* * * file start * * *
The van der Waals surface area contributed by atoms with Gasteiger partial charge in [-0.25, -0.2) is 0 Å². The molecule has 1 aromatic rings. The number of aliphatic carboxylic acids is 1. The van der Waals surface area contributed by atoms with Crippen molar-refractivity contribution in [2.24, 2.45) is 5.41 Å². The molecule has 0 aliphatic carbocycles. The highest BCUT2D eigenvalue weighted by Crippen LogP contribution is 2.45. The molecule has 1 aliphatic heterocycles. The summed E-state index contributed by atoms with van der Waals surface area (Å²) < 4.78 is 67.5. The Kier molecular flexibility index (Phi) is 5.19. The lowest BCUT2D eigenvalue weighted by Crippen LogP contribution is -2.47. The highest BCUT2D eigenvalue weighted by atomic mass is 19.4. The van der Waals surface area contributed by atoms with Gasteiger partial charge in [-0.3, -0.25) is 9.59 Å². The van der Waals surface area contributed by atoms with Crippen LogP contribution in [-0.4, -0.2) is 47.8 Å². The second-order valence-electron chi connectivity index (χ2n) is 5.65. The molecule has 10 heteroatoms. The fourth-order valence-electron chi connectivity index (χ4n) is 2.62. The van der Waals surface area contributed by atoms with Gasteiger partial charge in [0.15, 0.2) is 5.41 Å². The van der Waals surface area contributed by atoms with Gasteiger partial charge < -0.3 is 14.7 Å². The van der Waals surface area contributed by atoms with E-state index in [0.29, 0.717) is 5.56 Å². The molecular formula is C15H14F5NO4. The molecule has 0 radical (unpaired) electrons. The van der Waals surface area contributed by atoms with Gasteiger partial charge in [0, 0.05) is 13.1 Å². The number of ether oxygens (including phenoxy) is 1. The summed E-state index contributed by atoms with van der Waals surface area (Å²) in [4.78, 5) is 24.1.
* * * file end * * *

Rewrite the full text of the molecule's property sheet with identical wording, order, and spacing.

The van der Waals surface area contributed by atoms with Gasteiger partial charge in [-0.25, -0.2) is 0 Å². The molecule has 1 aromatic rings. The number of aliphatic carboxylic acids is 1. The van der Waals surface area contributed by atoms with Crippen molar-refractivity contribution in [2.24, 2.45) is 5.41 Å². The molecule has 0 aliphatic carbocycles. The highest BCUT2D eigenvalue weighted by Crippen LogP contribution is 2.45. The molecule has 1 aliphatic heterocycles. The summed E-state index contributed by atoms with van der Waals surface area (Å²) < 4.78 is 67.5. The Kier molecular flexibility index (Phi) is 5.19. The lowest BCUT2D eigenvalue weighted by Crippen LogP contribution is -2.47. The highest BCUT2D eigenvalue weighted by atomic mass is 19.4. The van der Waals surface area contributed by atoms with Gasteiger partial charge in [-0.3, -0.25) is 9.59 Å². The van der Waals surface area contributed by atoms with Crippen LogP contribution in [-0.4, -0.2) is 47.8 Å². The second-order valence-electron chi connectivity index (χ2n) is 5.65. The molecule has 10 heteroatoms. The fourth-order valence-electron chi connectivity index (χ4n) is 2.62. The van der Waals surface area contributed by atoms with Gasteiger partial charge in [0.15, 0.2) is 5.41 Å². The van der Waals surface area contributed by atoms with Gasteiger partial charge < -0.3 is 14.7 Å². The van der Waals surface area contributed by atoms with E-state index in [0.29, 0.717) is 5.56 Å². The molecular formula is C15H14F5NO4. The molecule has 0 radical (unpaired) electrons. The van der Waals surface area contributed by atoms with Gasteiger partial charge in [0, 0.05) is 13.1 Å². The number of ether oxygens (including phenoxy) is 1. The summed E-state index contributed by atoms with van der Waals surface area (Å²) in [4.78, 5) is 24.1.